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The Hallway
May 28, 2009 7:29 AM   Subscribe

The Hallway by Miranda July.

Ms. July previously on Mefi.
posted by 2or3whiskeysodas (48 comments total) 28 users marked this as a favorite

 
I turned it off when I had to vow to spend less time online... see y'all...
posted by HuronBob at 7:37 AM on May 28, 2009


Context. It was a 125-foot installation, English in one direction, Japanese in the other, displayed at the Yokohama Triennale 2008.
posted by Plutor at 7:42 AM on May 28, 2009


Wow.

About a third to halfway through, I was beginning to think this whole thing was nice but really pretty prosaic and nothing special. By the time it was over, it was very special indeed.

Something that simple turned into something extremely profound. Thank you for that link and the experience.
posted by Tena at 7:46 AM on May 28, 2009


But I wanted to go 'this way'!
posted by I Foody at 7:46 AM on May 28, 2009 [3 favorites]


I can never get this done in one comment for some reason:

I could clearly see all along where it was going and what it was about. I didn't expect it to have the impact it did at that end. It was extremely well-done; I knew where I was going but it was still amazing when I got there.
posted by Tena at 7:50 AM on May 28, 2009


Nice.
posted by weapons-grade pandemonium at 7:57 AM on May 28, 2009


1) NSFW
2) Some people read REALLY slowly.
posted by DU at 7:59 AM on May 28, 2009


I love Miranda July.

))<>((

posted by HyperBlue at 8:03 AM on May 28, 2009 [5 favorites]


Neat. I like Miranda. That Me and You movie was a nifty little surprise.
posted by rokusan at 8:04 AM on May 28, 2009


Based on this, and the book, and the movie: I really, really love what Miranda July does.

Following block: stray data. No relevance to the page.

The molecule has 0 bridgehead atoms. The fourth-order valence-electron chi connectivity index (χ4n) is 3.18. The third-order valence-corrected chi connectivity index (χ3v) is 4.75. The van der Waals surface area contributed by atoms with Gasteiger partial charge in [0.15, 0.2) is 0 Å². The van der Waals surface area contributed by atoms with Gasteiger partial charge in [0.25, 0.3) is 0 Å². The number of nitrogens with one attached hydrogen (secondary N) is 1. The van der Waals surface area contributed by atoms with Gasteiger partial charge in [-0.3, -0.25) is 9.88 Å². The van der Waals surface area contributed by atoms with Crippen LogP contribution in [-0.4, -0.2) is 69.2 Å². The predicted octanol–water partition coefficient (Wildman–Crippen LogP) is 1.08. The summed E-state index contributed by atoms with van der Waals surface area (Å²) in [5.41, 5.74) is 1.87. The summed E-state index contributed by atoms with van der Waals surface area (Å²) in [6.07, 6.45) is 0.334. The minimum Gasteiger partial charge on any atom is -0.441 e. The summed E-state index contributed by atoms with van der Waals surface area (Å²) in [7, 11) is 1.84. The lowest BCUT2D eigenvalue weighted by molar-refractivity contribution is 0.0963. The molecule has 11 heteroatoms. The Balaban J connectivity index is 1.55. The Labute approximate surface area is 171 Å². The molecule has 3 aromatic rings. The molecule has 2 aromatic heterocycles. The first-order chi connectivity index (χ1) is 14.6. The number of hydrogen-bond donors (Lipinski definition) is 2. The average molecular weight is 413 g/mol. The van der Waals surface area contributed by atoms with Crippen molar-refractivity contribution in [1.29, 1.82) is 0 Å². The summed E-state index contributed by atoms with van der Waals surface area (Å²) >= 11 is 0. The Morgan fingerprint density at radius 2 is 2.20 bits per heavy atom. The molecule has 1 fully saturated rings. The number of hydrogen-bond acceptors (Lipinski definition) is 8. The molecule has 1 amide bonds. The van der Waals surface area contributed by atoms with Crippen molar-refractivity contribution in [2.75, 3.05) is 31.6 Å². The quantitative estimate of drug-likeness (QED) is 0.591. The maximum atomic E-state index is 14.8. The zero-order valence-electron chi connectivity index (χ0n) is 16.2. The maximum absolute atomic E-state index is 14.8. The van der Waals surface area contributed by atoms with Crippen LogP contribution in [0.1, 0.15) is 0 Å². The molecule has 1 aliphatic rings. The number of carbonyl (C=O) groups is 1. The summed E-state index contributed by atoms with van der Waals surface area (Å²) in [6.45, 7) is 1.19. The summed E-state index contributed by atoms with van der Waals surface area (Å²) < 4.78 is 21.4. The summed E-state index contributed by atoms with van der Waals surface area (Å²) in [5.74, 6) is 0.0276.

But I can totally see why some people wouldn't.

And I don't mind, really.
posted by Sys Rq at 8:12 AM on May 28, 2009 [2 favorites]


You find yourself moved. Again. And you're glad, really glad, this is the first thing you looked at today.
posted by xod at 8:46 AM on May 28, 2009 [1 favorite]


Pretty neat. I was trying to decide whether it would be better with a little musical number to go along with it, but then it would lose the random ambient sounds of hallway some of which were like the Bongs of a gchat so I switched over to that tab and was disappointed.
posted by Potomac Avenue at 9:06 AM on May 28, 2009


dunno, too twee and hackneyed for me.
posted by limon at 9:08 AM on May 28, 2009


Had its moments, but overall I'm with limon. Then again, I've never much seen what all the fuss was about regarding Miranda July.

Anonymous internet criticism aside, did this remind anyone else of a particular scene from You, Me and Everyone We Know? It was when the man and woman met and walked to his car. As they went along they recited the path of their lives and their relationship.
posted by elwoodwiles at 9:26 AM on May 28, 2009


Dorky.
posted by ChickenringNYC at 9:43 AM on May 28, 2009


Pre-judgment aside, I've now watched (rather, skimmed) through the movie.. it's like a greeting card that won't end. Where's the cash?
posted by ChickenringNYC at 9:47 AM on May 28, 2009


I don't know what's "twee" about this. I can see hackneyed, but only in that the piece said something that we all know about life but rarely express to each other unless we're drunk.
posted by tehloki at 9:54 AM on May 28, 2009